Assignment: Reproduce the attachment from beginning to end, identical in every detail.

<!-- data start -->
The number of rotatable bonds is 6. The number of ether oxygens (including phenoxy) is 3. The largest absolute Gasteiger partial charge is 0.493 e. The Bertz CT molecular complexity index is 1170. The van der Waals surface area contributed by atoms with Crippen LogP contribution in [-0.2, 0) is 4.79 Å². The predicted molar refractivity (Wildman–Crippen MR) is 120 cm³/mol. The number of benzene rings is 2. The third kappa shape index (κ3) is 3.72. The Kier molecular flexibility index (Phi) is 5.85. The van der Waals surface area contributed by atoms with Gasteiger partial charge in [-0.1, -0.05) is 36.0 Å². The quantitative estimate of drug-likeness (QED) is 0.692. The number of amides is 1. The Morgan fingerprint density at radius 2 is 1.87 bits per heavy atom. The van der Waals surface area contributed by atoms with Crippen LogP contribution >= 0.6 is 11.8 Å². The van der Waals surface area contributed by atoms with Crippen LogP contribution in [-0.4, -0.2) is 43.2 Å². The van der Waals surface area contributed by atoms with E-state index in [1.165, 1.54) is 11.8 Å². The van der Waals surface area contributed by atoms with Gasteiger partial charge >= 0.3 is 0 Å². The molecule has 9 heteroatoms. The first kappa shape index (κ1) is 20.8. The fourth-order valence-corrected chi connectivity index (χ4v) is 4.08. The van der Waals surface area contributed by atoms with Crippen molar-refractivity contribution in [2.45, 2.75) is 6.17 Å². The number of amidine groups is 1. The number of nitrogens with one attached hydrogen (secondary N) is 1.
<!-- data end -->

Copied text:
The number of rotatable bonds is 6. The number of ether oxygens (including phenoxy) is 3. The largest absolute Gasteiger partial charge is 0.493 e. The Bertz CT molecular complexity index is 1170. The van der Waals surface area contributed by atoms with Crippen LogP contribution in [-0.2, 0) is 4.79 Å². The predicted molar refractivity (Wildman–Crippen MR) is 120 cm³/mol. The number of benzene rings is 2. The third kappa shape index (κ3) is 3.72. The Kier molecular flexibility index (Phi) is 5.85. The van der Waals surface area contributed by atoms with Gasteiger partial charge in [-0.1, -0.05) is 36.0 Å². The quantitative estimate of drug-likeness (QED) is 0.692. The number of amides is 1. The Morgan fingerprint density at radius 2 is 1.87 bits per heavy atom. The van der Waals surface area contributed by atoms with Crippen LogP contribution >= 0.6 is 11.8 Å². The van der Waals surface area contributed by atoms with Crippen LogP contribution in [-0.4, -0.2) is 43.2 Å². The van der Waals surface area contributed by atoms with E-state index in [1.165, 1.54) is 11.8 Å². The van der Waals surface area contributed by atoms with Gasteiger partial charge >= 0.3 is 0 Å². The molecule has 9 heteroatoms. The first kappa shape index (κ1) is 20.8. The fourth-order valence-corrected chi connectivity index (χ4v) is 4.08. The van der Waals surface area contributed by atoms with Crippen molar-refractivity contribution in [2.45, 2.75) is 6.17 Å². The number of amidine groups is 1. The number of nitrogens with one attached hydrogen (secondary N) is 1.